The Ongoing Challenges of Transitioning to Multimedia
It’s been a whirlwind of an autumn. Between traveling to the Frankfurt Book Fair, heading out to Chicago for our annual Gold Ink Awards and Hall of Fame Banquet, and relaunching our Web site, there’s been a lot going on.
A highlight for me, however, was Book Business’ first-ever live webcast, called “Expand Your Brand: Webinars for Publishers.” We broadcast on Oct. 19, and had a great panel of speakers lined up. The potential for webcasts seems to be enormous for both book and magazine publishers, and the experience of holding a webcast of our own shed a whole new light on the process for me.
If you missed the live webcast, you can still view it on-demand. And, make sure to check out the 34 tips for producing a webcast, which we compiled from the event.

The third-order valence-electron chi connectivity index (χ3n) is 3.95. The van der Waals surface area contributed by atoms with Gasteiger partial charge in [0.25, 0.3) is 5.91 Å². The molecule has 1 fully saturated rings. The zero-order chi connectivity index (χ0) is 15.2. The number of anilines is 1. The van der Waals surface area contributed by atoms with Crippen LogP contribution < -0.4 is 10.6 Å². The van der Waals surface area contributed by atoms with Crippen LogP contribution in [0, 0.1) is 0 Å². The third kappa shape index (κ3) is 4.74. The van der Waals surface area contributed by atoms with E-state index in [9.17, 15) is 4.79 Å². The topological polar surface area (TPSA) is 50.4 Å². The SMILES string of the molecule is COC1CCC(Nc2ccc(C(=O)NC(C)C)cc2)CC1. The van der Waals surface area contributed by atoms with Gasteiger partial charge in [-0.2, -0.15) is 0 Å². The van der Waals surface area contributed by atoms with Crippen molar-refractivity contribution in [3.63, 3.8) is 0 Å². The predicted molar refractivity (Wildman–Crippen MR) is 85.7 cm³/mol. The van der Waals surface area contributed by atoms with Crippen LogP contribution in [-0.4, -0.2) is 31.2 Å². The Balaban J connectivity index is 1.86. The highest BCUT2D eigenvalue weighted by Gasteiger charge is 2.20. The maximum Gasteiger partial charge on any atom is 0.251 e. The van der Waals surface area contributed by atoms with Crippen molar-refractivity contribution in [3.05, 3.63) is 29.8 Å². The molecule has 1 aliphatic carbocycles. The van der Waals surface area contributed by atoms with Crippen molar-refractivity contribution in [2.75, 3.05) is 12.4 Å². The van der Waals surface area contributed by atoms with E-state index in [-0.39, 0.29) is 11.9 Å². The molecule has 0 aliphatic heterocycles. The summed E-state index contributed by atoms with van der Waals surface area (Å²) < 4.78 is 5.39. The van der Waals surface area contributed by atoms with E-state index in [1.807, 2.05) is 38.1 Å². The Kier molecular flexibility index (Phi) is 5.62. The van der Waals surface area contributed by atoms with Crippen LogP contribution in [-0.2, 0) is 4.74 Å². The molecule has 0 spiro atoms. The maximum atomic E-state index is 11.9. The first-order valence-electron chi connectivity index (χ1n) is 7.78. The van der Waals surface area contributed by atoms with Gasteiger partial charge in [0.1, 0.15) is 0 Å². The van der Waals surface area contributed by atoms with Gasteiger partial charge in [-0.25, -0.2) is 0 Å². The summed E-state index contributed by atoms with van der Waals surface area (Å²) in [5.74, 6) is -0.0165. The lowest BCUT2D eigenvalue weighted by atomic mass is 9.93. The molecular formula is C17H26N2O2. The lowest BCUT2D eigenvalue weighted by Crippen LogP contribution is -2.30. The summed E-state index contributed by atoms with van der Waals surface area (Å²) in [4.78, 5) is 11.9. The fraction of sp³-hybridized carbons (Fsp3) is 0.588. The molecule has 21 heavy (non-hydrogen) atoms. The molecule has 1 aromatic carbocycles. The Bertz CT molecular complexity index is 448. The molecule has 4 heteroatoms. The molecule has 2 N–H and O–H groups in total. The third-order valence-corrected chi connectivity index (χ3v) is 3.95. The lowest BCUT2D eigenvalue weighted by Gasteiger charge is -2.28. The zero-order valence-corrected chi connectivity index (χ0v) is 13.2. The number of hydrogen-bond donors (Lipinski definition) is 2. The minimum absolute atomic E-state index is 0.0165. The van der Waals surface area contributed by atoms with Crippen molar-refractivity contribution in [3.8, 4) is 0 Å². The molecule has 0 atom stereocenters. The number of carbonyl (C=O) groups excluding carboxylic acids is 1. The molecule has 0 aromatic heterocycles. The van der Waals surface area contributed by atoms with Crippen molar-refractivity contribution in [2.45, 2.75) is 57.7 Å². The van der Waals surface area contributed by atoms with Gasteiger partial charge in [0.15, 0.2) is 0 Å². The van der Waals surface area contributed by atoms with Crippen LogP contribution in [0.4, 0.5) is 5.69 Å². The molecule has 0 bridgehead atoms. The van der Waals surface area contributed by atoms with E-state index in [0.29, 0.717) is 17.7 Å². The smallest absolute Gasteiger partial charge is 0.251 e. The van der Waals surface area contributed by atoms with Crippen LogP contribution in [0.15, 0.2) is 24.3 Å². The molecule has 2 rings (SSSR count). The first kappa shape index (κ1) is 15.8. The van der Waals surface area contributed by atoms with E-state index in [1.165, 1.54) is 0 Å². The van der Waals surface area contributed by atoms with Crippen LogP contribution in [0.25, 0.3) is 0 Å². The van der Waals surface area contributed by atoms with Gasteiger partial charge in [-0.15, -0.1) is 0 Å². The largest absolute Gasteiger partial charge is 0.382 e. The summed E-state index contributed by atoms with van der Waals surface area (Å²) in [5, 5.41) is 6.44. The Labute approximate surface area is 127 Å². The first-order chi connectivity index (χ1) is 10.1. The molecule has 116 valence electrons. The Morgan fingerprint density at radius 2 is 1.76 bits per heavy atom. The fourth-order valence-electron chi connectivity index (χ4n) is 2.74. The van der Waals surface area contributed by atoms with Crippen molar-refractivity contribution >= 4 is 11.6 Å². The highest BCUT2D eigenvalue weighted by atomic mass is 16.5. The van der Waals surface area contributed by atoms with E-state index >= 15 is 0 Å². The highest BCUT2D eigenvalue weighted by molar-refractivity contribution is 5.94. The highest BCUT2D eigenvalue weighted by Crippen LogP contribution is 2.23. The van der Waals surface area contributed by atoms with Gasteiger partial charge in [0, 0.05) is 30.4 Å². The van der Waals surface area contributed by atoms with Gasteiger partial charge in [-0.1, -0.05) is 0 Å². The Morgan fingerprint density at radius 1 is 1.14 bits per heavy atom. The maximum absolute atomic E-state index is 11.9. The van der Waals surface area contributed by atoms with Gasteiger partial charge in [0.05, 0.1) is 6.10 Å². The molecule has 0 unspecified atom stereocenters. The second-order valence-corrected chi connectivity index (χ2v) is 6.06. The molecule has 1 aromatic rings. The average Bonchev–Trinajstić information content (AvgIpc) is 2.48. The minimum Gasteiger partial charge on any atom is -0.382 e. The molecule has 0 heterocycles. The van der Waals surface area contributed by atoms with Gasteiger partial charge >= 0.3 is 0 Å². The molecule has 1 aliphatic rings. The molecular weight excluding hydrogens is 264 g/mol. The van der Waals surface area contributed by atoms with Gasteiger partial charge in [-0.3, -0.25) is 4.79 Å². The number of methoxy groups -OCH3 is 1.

For many publishers, a major challenge in forging into this and other digital arenas is staff and budget. How is a company supposed to ramp itself up to take advantage of the opportunities out there without a sizable investment? We tackle the subject in one of this month’s feature stories, “Get Your Multimedia House in Order.”
There seems to be no question that especially during this time of transition, many executives are facing increased workloads. Even for us here at Book Business, it was a real trick fitting in a new content format to our schedule. And for many of us, it’s not just a matter of “squeezing it in” to an already full plate, it means piling work on to a second or even third plate.
As your company dips its toe in the multimedia publishing waters, it seems wise to keep an eye on your staff’s motivation levels. Change is stressful for most people, especially when it means an even more hectic workload, and sometimes confusion about priorities can complicate matters further. Make sure to constantly communicate with your staff about priorities, clearly indicate who is responsible for what on each new project, and above all, recognize and reward your staff, if even in small ways. It won’t help you transition your staff to face the multimedia future if you have no staff left at the end of the day.